What's Working, What's Not - Dec. 5, 2010

December is going to be a really tough month for Milwaukee, there can be no doubt about that. It looked like the tone was set after a disappointing loss in Denver to the mostly Carmelo-less Nuggets. Luckily, the team that could never seem to catch a break finally caught one, War of the Worlds-style. Is a victory over the Orlando Magic less meaningful when they're missing their starting center, starting point guard, and best three-point shooter? Yes, probably. Is it worth less? No way. A win is a win, especially at this point in the Bucks' season.

More importantly, though, that win over Orlando marked the return of Andrew Bogut from his most recent bout of back problems. And what a return it was, too. Bogut notched 31 points on fantastic 13-of-20 shooting (though his struggles at the line were equally tremendous, more on that later). He also pulled down 18 boards, blocked two shots, and pitched in a pair of steals. Pretty impressive stuff. Brandon Jennings, Chris Douglas-Roberts, and Larry Sanders have all played reasonably well of late, but it's all for naught unless Bogut can stay on the court and stay productive.

So a month that may have started poorly and looks to remain a bit of a struggle has at least featured a few positives. Hopefully those positives can start translating into wins on a consistent basis, especially in light of the gauntlet of tough opposition lying in Milwaukee's near future.

What's Working?

Role Players: As I mentioned above, the past few games have had some positives to take away, even if the results haven't been great. Milwaukee is, in some ways, a team comprised of role players (albeit some with talent far surpassing that label); a team assembled to go as far as it could with the "whole is greater than the sum of its parts" mantra. The 2009-2010 Milwaukee Bucks became the posterchild of this idea, and the front office's moves this past summer made it clear that such a chemistry-dependent approach was going to remain the name of the game this season. While the teamwork and style might still be lagging behind, many of the role players, particularly those coming off the bench, have been doing their part toward making everything run smoothly.

Chris Douglas-Roberts, a guy who seemed to have instantly collected his own fan club on this and many other Bucks fan sites when Milwaukee acquired him, hasn't exactly been a model of consistency, but he's playing hard and getting some pretty good offensive results. After a relatively solid debut (especially considering the brand new specs he had to get used to), CDR took advantage of the playing time afforded him against Utah and responded by dropping 19 points on 12 shots. Larry Sanders, thrust into the starting lineup thanks to a hobbled Milwaukee front line, paid off the Bucks to the tune of 8 blocks against the Nuggets. These aren't the kind of guys who are going to get headlines or credit for swinging a game, but Milwaukee's depth was supposed to be one of its biggest strengths. While injuries and poor play have negated that to a certain extent, quality contributions from typical bench guys are always worth noting.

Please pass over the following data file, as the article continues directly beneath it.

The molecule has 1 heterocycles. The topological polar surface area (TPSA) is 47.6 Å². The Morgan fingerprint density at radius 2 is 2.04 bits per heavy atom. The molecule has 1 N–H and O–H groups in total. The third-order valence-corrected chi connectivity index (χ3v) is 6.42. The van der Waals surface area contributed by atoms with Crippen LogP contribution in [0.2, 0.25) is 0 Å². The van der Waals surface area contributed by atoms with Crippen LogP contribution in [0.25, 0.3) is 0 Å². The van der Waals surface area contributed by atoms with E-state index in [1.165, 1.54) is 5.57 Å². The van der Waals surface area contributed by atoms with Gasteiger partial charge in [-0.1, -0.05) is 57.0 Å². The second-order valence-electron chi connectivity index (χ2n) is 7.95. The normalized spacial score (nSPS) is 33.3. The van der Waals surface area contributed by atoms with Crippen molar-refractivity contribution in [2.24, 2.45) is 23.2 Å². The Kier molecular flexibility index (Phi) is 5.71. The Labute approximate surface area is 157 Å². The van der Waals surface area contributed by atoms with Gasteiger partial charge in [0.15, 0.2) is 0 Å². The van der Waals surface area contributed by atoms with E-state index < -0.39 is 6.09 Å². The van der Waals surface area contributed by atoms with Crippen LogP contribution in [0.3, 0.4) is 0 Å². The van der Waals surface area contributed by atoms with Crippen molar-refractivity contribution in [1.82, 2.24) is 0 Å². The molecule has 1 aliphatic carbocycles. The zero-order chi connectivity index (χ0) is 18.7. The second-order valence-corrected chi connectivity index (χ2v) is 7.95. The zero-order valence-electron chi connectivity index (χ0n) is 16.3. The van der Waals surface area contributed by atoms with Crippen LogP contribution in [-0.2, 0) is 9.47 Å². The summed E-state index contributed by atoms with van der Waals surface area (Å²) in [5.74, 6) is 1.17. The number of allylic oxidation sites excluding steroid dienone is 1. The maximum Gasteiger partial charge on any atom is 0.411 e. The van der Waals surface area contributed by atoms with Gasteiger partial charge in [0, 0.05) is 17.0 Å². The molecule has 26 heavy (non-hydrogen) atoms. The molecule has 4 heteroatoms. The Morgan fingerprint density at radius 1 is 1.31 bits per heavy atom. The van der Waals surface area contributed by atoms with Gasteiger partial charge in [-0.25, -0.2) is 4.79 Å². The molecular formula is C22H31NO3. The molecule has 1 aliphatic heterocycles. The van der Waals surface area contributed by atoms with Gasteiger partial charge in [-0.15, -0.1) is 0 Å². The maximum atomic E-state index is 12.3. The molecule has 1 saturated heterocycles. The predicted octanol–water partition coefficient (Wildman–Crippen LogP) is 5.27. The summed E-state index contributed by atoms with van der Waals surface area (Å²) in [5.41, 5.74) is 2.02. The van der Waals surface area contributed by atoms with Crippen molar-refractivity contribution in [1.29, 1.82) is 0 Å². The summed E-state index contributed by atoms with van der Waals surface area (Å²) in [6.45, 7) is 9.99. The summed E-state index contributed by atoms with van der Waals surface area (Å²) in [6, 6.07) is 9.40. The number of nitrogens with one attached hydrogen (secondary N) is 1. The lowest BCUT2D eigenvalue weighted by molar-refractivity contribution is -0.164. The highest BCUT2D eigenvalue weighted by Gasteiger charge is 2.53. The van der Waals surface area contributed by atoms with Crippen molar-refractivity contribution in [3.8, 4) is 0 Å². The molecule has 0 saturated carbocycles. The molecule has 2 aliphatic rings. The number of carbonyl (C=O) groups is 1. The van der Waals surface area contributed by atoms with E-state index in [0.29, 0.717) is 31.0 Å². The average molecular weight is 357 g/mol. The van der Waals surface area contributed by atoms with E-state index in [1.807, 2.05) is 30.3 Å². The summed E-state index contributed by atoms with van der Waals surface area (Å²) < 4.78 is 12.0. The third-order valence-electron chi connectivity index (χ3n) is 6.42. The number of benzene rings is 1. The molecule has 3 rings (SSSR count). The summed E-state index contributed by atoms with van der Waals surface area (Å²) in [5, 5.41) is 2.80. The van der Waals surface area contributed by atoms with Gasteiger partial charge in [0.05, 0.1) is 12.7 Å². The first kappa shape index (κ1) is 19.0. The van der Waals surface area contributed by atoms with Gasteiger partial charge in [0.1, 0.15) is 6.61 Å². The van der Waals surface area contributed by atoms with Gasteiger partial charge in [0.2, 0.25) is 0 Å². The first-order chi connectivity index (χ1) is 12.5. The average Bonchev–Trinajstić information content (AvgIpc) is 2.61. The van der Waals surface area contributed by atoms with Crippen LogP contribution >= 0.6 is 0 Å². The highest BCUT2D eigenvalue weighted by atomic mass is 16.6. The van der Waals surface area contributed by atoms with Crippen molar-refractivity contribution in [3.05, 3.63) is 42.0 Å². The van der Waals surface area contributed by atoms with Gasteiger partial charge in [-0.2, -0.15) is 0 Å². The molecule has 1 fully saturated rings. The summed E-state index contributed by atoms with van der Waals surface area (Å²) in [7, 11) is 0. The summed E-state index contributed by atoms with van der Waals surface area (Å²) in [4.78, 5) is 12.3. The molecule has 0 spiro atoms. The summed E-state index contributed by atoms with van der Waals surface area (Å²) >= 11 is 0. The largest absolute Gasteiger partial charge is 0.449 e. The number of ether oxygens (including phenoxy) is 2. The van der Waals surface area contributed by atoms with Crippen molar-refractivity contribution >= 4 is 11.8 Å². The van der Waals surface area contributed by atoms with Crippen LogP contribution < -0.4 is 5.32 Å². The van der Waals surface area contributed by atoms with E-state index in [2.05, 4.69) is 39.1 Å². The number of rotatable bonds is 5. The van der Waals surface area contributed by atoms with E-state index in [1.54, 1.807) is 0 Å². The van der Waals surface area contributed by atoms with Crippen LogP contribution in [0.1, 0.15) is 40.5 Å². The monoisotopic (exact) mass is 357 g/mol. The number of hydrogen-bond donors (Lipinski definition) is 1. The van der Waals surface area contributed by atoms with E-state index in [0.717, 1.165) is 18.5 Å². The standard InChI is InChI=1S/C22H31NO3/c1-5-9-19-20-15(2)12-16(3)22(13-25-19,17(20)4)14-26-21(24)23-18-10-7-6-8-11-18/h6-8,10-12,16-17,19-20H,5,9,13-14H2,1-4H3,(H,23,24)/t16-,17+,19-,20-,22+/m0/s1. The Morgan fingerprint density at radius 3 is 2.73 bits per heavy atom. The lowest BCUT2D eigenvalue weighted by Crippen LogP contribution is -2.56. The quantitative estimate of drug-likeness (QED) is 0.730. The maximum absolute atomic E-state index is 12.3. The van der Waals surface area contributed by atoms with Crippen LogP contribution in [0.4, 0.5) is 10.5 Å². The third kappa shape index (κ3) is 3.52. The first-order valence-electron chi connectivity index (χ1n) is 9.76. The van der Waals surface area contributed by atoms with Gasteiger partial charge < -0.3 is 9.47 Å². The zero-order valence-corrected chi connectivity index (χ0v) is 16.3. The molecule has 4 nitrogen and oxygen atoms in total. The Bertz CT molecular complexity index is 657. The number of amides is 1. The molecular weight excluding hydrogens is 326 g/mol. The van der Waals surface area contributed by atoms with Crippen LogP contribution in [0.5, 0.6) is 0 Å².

What's Not?

Free Throw Shooting: Not so much an indictment of Milwaukee's poor shooting at the stripe (they actually shot pretty well last week other than against Orlando) as yet another mention of Andrew Bogut's remarkable struggles there this season. Prior to Saturday's 5-for-16 outing, Bogut was already shooting a career-low 46% at the line. Now that number is down to 42%, 4th worst among starting centers according to Hoopdata.com. The "Attack an Andrew" strategy the Magic employed late in the game illustrated the potential problems such struggles could pose: Bogut absolutely HAS to be on the floor in close games for his defensive presence and (usually) reliable low-post offense, but if teams decide to foul him incessantly, those missed free-throws could (heck, they essentially already have) cost Milwaukee a win or two down the road.

Andrew is still getting used to the motion range of his elbow, especially now that he's playing without a brace or joint tape. As such, its not surprising that a career sub-60% FT shooter is currently under 50%. That doesn't make it any less damaging or difficult to watch. It's really hard to see how upset Andrew is with himself over his poor shooting, even when the team wins. Milwaukee as a whole has greatly improved in drawing fouls and earning points at the stripe, but Bogut is, for the time being, a liability there. He was nearly unstoppable in the Orlando game (granted, against a player not named Dwight Howard), which is a great sign, but we have to accept that teams with bodies to spare on cheap fouls will continue to put him on the line in tight situations until he shows he can hurt them there.

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